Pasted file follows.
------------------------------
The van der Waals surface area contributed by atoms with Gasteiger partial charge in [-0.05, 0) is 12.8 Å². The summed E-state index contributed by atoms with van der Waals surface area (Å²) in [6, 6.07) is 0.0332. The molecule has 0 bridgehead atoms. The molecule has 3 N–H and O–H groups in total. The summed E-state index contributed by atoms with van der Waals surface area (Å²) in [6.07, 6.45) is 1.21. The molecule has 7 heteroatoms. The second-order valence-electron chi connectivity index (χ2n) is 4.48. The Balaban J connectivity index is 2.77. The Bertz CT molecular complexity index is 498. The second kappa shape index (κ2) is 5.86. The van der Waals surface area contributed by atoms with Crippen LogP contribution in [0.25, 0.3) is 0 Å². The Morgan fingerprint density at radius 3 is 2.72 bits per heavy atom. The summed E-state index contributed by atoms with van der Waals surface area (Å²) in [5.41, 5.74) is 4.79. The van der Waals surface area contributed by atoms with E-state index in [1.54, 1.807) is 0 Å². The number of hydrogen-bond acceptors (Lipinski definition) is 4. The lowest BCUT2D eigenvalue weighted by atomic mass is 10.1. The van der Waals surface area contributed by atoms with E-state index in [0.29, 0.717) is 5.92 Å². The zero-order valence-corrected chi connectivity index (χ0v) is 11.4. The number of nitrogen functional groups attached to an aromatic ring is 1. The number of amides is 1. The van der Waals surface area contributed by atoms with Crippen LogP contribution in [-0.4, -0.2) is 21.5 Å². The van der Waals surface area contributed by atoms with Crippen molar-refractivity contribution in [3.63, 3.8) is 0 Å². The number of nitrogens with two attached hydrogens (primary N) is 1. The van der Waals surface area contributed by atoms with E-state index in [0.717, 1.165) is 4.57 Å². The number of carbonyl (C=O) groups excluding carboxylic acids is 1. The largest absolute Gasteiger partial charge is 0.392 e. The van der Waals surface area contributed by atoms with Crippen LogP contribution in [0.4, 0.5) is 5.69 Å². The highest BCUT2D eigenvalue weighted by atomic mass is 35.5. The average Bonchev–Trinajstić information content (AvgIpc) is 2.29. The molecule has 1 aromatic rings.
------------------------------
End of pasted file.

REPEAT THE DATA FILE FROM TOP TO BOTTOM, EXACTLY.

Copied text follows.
The van der Waals surface area contributed by atoms with Gasteiger partial charge in [-0.05, 0) is 12.8 Å². The summed E-state index contributed by atoms with van der Waals surface area (Å²) in [6, 6.07) is 0.0332. The molecule has 0 bridgehead atoms. The molecule has 3 N–H and O–H groups in total. The summed E-state index contributed by atoms with van der Waals surface area (Å²) in [6.07, 6.45) is 1.21. The molecule has 7 heteroatoms. The second-order valence-electron chi connectivity index (χ2n) is 4.48. The Balaban J connectivity index is 2.77. The Bertz CT molecular complexity index is 498. The second kappa shape index (κ2) is 5.86. The van der Waals surface area contributed by atoms with Crippen LogP contribution in [0.25, 0.3) is 0 Å². The Morgan fingerprint density at radius 3 is 2.72 bits per heavy atom. The summed E-state index contributed by atoms with van der Waals surface area (Å²) in [5.41, 5.74) is 4.79. The van der Waals surface area contributed by atoms with E-state index in [1.54, 1.807) is 0 Å². The number of hydrogen-bond acceptors (Lipinski definition) is 4. The lowest BCUT2D eigenvalue weighted by atomic mass is 10.1. The van der Waals surface area contributed by atoms with E-state index in [0.29, 0.717) is 5.92 Å². The zero-order valence-corrected chi connectivity index (χ0v) is 11.4. The number of nitrogen functional groups attached to an aromatic ring is 1. The number of amides is 1. The van der Waals surface area contributed by atoms with Crippen LogP contribution in [-0.4, -0.2) is 21.5 Å². The van der Waals surface area contributed by atoms with Crippen molar-refractivity contribution in [3.63, 3.8) is 0 Å². The number of nitrogens with two attached hydrogens (primary N) is 1. The van der Waals surface area contributed by atoms with E-state index in [0.717, 1.165) is 4.57 Å². The number of carbonyl (C=O) groups excluding carboxylic acids is 1. The largest absolute Gasteiger partial charge is 0.392 e. The van der Waals surface area contributed by atoms with Crippen LogP contribution in [0.4, 0.5) is 5.69 Å². The highest BCUT2D eigenvalue weighted by atomic mass is 35.5. The average Bonchev–Trinajstić information content (AvgIpc) is 2.29. The molecule has 1 aromatic rings.